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Matthews Asia: Weathering Asia's Financial Crisis


The San Francisco fund company, one of the few that focuses exclusively on Asia, isn't spooked by the region's financial market meltdown

Not long after Mark Headley began running Matthews Pacific Tiger Fund in 1995, the Asian currency crisis decimated his portfolio. "At the peak in 1996, shares of our fund were about 14," says 49-year-old Headley, now the fund firm's CEO. "At the trough in 1998, they were 4." By contrast, Headley thinks this year's meltdown in the Asian markets isn't nearly as bad—even though Matthews Pacific Tiger is down 46.7%. "Asia learned a lot from its last financial crisis," he says. "Companies there today have much less debt and more cash to weather this storm."

San Francisco-based Matthews Asia Funds is one of the few mutual fund shops investing exclusively in Asia. "A lot of folks tell me investing in Asia is a niche," says acting Chief Investment Officer Andrew Foster. "We're talking about 50% of the world's population and 30% of its economic output. How is that a niche?" The firm, which manages $5.6 billion, has a strong record: Its two oldest and best-known funds—Matthews Pacific Tiger (MAPTX) and Matthews Asian Growth & Income (MACSX)—have beaten more than 90% of their peers over the past 10 years. Its newer funds have also done well in their categories.

Matthews' success doesn't rest on extensive operations in Asia—it doesn't have offices in the region, and its top executives are Americans who never had to learn Chinese. Says Headley: "I've been cursed by the fact that 90% of the people I've met in Asia speak English fluently." Every investment professional at the firm goes to Asia four times a year, usually for two weeks. "Having people in different offices in Asia is good for research but bad for the decision-making process of investing," he says.

Of the firm's 10 funds, Matthews Asian Growth & Income, which Foster has headed since 2005, is arguably the best for a volatile environment. It invests primarily in convertible bonds and dividend-paying stocks. That income-oriented approach has reduced its downside risk considerably. The fund has taken its lumps, though: Year-to-date, it's down 34.4%, but that's 21 percentage points better than the average Asia fund. It has been 40% less volatile than its peers over the past three years.

Lately, Foster is limiting its exposure to smaller countries such as Thailand and Korea. "The difficult thing Asia faces is that the region is terribly reliant on the U.S. dollar as a shadow currency," he says. "A lot of trade is denominated in dollars. As the dollar diminishes as a safe haven, many smaller countries don't have strong enough currencies to act as a surrogate. That can wreak havoc on their foreign trade."

Moreover, some of the biggest and strongest Asian markets are dirt cheap. "Now that China, India, and Japan have pulled back so much, the relative appeal of smaller markets has diminished," Foster says. He has been buying stocks of big banks and real estate developers, which have fallen as hard as their U.S. cousins, even though their balance sheets are stronger. In Hong Kong he owns stocks like Hang Lung Properties, a developer that reaped gains from property it built in prime locations in mainland China during the real estate boom and is now using its cash hoard for new projects. In banking, he owns India's HDFC, a top mortgage bank. He also owns shares of Taiwan Semiconductor (TSM), which recently began increasing its dividend. "It has a 5.5% yield, not a whisper of debt, and $5 billion of cash," Foster says.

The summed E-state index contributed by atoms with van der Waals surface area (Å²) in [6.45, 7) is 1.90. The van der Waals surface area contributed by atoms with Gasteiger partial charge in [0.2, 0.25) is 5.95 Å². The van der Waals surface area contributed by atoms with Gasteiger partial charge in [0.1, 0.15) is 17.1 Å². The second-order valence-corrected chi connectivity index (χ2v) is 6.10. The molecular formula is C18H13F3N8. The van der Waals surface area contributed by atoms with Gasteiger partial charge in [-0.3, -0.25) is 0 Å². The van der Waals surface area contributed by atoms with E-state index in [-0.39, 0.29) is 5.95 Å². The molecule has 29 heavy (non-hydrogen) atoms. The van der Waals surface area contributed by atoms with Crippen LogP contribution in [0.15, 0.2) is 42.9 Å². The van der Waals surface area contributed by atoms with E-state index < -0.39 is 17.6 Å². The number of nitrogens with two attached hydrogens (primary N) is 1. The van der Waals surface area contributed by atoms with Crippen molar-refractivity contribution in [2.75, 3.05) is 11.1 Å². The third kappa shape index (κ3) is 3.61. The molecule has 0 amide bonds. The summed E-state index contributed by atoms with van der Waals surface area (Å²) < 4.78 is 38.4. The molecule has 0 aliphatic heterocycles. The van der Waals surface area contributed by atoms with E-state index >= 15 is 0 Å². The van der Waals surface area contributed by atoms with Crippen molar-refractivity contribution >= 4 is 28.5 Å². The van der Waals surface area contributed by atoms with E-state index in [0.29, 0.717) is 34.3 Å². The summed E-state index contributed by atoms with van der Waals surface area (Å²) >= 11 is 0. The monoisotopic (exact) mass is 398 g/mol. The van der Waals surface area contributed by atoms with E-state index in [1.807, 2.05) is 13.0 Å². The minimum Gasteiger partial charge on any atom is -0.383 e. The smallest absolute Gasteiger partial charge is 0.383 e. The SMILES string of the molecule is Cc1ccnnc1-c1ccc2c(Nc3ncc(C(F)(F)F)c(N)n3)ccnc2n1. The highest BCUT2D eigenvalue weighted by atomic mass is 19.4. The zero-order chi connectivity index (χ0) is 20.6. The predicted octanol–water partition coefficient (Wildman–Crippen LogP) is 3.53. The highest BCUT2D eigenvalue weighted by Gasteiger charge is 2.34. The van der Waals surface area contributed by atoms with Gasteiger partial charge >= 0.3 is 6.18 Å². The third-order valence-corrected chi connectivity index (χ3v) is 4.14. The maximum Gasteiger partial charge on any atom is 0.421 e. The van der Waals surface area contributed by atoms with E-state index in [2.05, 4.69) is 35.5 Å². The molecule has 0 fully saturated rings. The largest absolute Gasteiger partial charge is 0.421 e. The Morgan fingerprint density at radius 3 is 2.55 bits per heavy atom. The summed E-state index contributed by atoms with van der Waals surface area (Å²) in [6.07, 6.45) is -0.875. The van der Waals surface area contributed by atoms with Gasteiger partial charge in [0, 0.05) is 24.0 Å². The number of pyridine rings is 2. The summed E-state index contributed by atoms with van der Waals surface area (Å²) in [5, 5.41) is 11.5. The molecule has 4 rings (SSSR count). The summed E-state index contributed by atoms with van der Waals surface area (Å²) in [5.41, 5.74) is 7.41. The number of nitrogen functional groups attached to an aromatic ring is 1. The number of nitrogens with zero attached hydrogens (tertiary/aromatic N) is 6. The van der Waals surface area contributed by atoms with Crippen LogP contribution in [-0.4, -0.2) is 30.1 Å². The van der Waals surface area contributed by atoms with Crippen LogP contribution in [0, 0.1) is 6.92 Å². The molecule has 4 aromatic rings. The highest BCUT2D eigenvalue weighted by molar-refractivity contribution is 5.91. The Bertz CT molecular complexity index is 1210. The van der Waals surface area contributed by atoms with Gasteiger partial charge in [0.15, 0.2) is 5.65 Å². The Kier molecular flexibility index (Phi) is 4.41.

STAYING AWAY FROM CYCLICAL STOCKS

Those with a greater appetite for risk may prefer the Matthews Pacific Tiger fund. It favors rapidly growing, often small to midsize companies. Headley co-manages the fund with Chinese-born Richard Gao. "We're looking for companies with earnings growth that can be sustained over the long term," Gao says. "So we don't invest in cyclical stocks in the industrial materials or energy sectors that derive their growth from ups and downs in commodity prices."

Until recently that strategy was a liability because the market favored commodity stocks. But since the slide began, the fund has lost nine percentage points less than its peers, which are down, on average, 55.8%. Gao likes financial services, tech, and consumer staples because of Asia's growing middle class. "Asian companies will rely less on exports and more on domestic demand," he says. One of his top picks is Tencent Holdings, the leading provider of instant-messaging services in China. "At 250 million, the number of Chinese Internet users has already passed the U.S., though the percentage of users is still quite low," he says. "We expect the growth rate for new users to be 25% to 30% a year for the next two to three years."

Gao is also making forays into health care. He holds Sun Pharmaceutical Industries, an Indian developer of generic drugs, and upscale hospital owner Parkway Holdings. "Parkway attracts wealthy people from India and the Middle East who come to Singapore for operations," he says. Adds Foster: "For most parts of Asia, expenditures on medical expenses are a fraction of what they are in Europe and the U.S. Health care is treated as a discretionary item, but as more Asian households move into the middle class, those expenditures will grow." And that growth should remain, regardless of whether the U.S. economy continues its slide.

Braham is a freelance writer in Brooklyn, N.Y.

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